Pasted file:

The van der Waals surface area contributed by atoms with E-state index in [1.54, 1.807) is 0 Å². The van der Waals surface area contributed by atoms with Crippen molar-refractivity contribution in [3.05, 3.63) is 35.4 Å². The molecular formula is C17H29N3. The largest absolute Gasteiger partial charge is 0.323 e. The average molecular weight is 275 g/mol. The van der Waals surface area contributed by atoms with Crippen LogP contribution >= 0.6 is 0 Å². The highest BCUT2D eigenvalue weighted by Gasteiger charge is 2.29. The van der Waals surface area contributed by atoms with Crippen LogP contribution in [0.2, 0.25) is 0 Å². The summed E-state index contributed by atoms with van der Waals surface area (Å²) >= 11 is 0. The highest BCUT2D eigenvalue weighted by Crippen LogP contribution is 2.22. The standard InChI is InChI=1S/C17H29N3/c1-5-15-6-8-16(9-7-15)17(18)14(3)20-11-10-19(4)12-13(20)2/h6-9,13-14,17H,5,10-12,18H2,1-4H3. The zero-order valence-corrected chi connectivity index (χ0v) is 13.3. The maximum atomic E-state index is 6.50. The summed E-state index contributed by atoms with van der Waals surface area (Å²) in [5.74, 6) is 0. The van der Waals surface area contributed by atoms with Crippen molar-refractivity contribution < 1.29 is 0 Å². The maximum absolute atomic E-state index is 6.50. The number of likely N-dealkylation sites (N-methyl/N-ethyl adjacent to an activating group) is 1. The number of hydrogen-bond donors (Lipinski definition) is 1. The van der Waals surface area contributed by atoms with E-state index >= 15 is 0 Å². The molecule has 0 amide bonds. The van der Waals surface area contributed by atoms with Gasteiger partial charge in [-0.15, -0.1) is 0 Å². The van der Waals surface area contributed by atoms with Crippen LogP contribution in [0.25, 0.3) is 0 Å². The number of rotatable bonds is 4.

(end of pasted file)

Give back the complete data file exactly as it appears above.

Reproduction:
The van der Waals surface area contributed by atoms with E-state index in [1.54, 1.807) is 0 Å². The van der Waals surface area contributed by atoms with Crippen molar-refractivity contribution in [3.05, 3.63) is 35.4 Å². The molecular formula is C17H29N3. The largest absolute Gasteiger partial charge is 0.323 e. The average molecular weight is 275 g/mol. The van der Waals surface area contributed by atoms with Crippen LogP contribution >= 0.6 is 0 Å². The highest BCUT2D eigenvalue weighted by Gasteiger charge is 2.29. The van der Waals surface area contributed by atoms with Crippen LogP contribution in [0.2, 0.25) is 0 Å². The summed E-state index contributed by atoms with van der Waals surface area (Å²) >= 11 is 0. The highest BCUT2D eigenvalue weighted by Crippen LogP contribution is 2.22. The standard InChI is InChI=1S/C17H29N3/c1-5-15-6-8-16(9-7-15)17(18)14(3)20-11-10-19(4)12-13(20)2/h6-9,13-14,17H,5,10-12,18H2,1-4H3. The zero-order valence-corrected chi connectivity index (χ0v) is 13.3. The maximum atomic E-state index is 6.50. The summed E-state index contributed by atoms with van der Waals surface area (Å²) in [5.74, 6) is 0. The van der Waals surface area contributed by atoms with Crippen molar-refractivity contribution < 1.29 is 0 Å². The maximum absolute atomic E-state index is 6.50. The number of likely N-dealkylation sites (N-methyl/N-ethyl adjacent to an activating group) is 1. The number of hydrogen-bond donors (Lipinski definition) is 1. The van der Waals surface area contributed by atoms with E-state index >= 15 is 0 Å². The molecule has 0 amide bonds. The van der Waals surface area contributed by atoms with Gasteiger partial charge in [-0.15, -0.1) is 0 Å². The van der Waals surface area contributed by atoms with Crippen LogP contribution in [0.25, 0.3) is 0 Å². The number of rotatable bonds is 4.